Food Production / Management

Efficiency of food production could be improved by supply chain optimization, similar to how overall improvements in the industrial sector can be achieved. Companies, such as Symphony Retail AI, are in fact specializing on providing AI-enabled solutions for food producers (“Symphony RetailAI - Artificial Intelligence Enabled Retail and CPG,” n.d.) and by doing so, not only improving the efficiency of the supply chain but also optimizing sustainability by predicting the actual demand more accurately, resulting in less waste (“Symphony RetailAI Named a Recipient of Supply & Demand Chain Executive’s Green Supply Chain Awards,” n.d.). IBM sees great potential for these types of developments within the next five years. IBM’s predictions include improved efficiency for farming through data-driven processes (“#twinning,” n.d.), as well as reduced food waste through blockchain technology (“Blockchain will prevent more food from going to waste,” n.d.).

Improvements, other than the maximization of efficiency, can be found in cleaning systems that utilize AI to clean equipment the appropriate amount (as over-cleaning is very common in current systems), therefore reducing costs and improving resource management. Such a system is currently being developed by researchers at the University of Nottingham, claiming it could in theory save 100 million £ a year in the UK alone (“Artificially-intelligent cleaning system could save food manufacturers £100m a year - The University of Nottingham,” n.d., p.). Lastly, there is also a great amount of approaches which concentrate on taste and flavour optimization. One example for these types of improvements is Gastrograph AI, an analytical platform, specialized in providing consumer preference prediction and preference market insights (“Gastrograph AI | Analytical Flavor Systems,” n.d.).


Due to the increasing digitalization of companies, governments and economies, the potential threats of cyberattacks are growing rapidly. The World Economic Forum predicts a $3 trillion economic loss by the year 2020 (“Centre for Cybersecurity,” n.d.), resulting from malicious programs. Currently, an estimate of 350,000 new malicious programs and potentially unwanted applications are being developed daily (“Malware Statistics & Trends Report | AV-TEST,” 2019). This enormous amount leads to traditional software security systems becoming unfeasible, due to their limits in capacity. This is where AI can be helpful, as it can handle larger amounts of data and utilize distributed processing power more effectively (Joshi, n.d.). But on the flipside, AI can also be used to generate such malicious programs and perform cyberattacks. Nicole Eagan, CEO of the cybersecurity firm Darktrace, predicts a future, in which AIs will be used as measures for cybersecurity, as well as for cyber attacks, resulting in an “AI vs. AI”-scenario (“The Future of Cybersecurity is A.I. vs. A.I.,” n.d.).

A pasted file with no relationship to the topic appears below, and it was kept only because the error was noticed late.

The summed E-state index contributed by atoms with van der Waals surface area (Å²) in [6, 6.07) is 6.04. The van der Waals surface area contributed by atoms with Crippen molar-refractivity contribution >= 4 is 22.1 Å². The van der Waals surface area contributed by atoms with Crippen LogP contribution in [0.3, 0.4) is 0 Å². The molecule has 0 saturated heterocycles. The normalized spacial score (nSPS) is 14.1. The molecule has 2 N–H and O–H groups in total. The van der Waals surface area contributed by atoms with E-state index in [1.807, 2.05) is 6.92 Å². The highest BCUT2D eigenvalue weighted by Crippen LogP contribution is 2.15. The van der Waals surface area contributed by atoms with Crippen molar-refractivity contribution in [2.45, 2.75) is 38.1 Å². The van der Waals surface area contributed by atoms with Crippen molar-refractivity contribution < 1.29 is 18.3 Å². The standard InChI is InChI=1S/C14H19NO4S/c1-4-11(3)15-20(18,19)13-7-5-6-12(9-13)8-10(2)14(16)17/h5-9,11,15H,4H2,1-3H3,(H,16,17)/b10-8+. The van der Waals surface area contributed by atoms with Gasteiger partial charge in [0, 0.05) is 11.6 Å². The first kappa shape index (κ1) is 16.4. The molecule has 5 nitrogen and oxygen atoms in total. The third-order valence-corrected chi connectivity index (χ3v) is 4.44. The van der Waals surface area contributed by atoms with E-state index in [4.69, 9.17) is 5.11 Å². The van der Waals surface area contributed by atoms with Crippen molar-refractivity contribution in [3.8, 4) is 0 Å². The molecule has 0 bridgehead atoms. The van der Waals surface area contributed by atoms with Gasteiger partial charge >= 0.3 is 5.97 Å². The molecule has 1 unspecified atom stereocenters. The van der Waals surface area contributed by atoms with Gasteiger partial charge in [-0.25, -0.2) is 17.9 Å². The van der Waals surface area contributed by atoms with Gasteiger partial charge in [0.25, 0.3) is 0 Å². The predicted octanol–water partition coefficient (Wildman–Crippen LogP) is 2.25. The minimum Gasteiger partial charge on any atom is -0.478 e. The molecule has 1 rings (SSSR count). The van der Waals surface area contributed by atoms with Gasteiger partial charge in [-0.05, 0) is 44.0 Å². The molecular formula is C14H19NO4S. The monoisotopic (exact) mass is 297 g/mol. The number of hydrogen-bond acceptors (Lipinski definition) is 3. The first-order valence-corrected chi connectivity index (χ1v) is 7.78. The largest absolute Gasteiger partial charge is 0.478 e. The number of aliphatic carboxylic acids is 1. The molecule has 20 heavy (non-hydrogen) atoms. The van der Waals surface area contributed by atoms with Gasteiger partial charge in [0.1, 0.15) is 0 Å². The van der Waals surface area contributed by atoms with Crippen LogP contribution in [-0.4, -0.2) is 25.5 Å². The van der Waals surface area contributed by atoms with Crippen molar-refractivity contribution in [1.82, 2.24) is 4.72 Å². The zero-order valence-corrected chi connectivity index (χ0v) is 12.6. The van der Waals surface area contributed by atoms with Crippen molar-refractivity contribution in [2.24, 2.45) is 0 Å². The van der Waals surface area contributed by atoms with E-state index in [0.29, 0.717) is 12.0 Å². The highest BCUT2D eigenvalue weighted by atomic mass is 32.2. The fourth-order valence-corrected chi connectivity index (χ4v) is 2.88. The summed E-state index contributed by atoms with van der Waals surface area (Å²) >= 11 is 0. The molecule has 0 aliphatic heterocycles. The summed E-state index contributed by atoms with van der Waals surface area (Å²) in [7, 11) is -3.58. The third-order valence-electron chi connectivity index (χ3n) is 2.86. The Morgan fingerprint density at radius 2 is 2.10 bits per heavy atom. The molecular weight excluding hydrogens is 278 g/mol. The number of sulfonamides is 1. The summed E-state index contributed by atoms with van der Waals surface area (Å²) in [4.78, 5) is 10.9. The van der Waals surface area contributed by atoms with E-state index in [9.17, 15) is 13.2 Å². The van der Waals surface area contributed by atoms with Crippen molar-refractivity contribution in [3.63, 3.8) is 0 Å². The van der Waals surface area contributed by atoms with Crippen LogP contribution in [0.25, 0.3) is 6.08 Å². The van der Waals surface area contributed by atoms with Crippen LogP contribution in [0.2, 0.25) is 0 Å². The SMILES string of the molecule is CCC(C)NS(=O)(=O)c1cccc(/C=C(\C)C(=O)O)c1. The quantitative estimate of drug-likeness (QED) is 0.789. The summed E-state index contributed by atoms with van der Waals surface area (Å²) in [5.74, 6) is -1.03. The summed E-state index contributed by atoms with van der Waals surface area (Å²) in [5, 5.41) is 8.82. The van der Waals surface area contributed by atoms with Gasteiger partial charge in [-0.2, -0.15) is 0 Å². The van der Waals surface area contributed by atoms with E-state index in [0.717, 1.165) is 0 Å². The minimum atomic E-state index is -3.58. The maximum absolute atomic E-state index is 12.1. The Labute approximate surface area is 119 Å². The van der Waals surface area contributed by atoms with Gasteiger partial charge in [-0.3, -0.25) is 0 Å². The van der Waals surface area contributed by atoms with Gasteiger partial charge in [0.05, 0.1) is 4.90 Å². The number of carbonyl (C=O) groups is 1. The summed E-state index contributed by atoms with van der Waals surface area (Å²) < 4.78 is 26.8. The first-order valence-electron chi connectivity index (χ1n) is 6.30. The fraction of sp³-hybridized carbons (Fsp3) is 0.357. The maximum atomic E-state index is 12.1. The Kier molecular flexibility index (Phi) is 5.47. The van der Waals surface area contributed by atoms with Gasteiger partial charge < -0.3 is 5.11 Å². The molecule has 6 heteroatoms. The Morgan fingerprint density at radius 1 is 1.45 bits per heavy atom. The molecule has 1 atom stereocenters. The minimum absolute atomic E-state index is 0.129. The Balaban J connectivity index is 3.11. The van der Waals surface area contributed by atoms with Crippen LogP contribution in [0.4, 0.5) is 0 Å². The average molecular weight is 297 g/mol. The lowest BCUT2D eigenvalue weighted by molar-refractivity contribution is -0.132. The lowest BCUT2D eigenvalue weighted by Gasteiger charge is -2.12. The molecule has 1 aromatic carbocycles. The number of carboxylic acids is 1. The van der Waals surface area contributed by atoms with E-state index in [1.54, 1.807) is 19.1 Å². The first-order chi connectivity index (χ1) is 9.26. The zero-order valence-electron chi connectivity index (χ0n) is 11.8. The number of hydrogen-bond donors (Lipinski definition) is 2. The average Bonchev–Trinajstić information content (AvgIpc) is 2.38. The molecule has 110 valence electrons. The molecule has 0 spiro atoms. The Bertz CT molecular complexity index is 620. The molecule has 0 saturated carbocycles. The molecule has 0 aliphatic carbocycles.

Current progress in generative adversarial networks, among others progress, make it seem likely that AI will not only have an impact in terms of productivity and efficiency, but leisure as well. The fine arts are one example, where recent progress in AI is having an impact. In October 2018 the auction house “Christie’s” sold a painting created by a generative adversarial network (GAN) for 432,500$, claiming it to be the “first AI artwork to be sold in a major auction” (Vincent, 2018). This event sparked a large debate about what should be considered art, whether these pieces were original, and whether the AI will redefine the meaning of being an artist (“AI Is Blurring the Definition of Artist,” 2018).

Crime Fighting

Predictive analytics is a branch of analytics which specializes in the accurate modelling of future events, based on previous data (“What is Predictive Analytics ?,” 2018). Due to the amounts of data being required for such predictions, the field of predictive analytics benefits strongly from advances in machine learning, as more data can be processed more efficiently. The resulting predictions of such models are already being used by judges in the USA to evaluate how likely a criminal is to commit another crime, one of the more prominent solutions being the software COMPAS (short for: Correctional Offender Management Profiling for Alternative Sanctions) (“The Northpointe Suite,” n.d.). These predictions about the likelihood of future criminal activity are known as risk assessment, and have been strongly criticized in the past. One example of this strong criticism is the 2016 report by the non-profit organization “ProPublica” concerned with machine bias.

The report points out strong racial bias in the predictions the COMPAS software creates concerning risks of convicted criminals relapsing (Julia Angwin, 2016). But perhaps even more ethical concerns should be raised when AI is not only used for predicting recurrence of crime, but also the prevention of crime, even before it actually occurs. This AI-enabled approach to crime fighting is called predictive policing. Predictive policing is being used by justice systems, for example in the United Kingdom (Malik, n.d.). Recently, the New York City Police Department (NYPD) has unveiled that they have been using predictive policing as well, which has led critics to express concerns due to the possibility of reinforcing racial bias – an especially critical topic in the USA (“NYPD’s Big Artificial-Intelligence Reveal,” n.d.).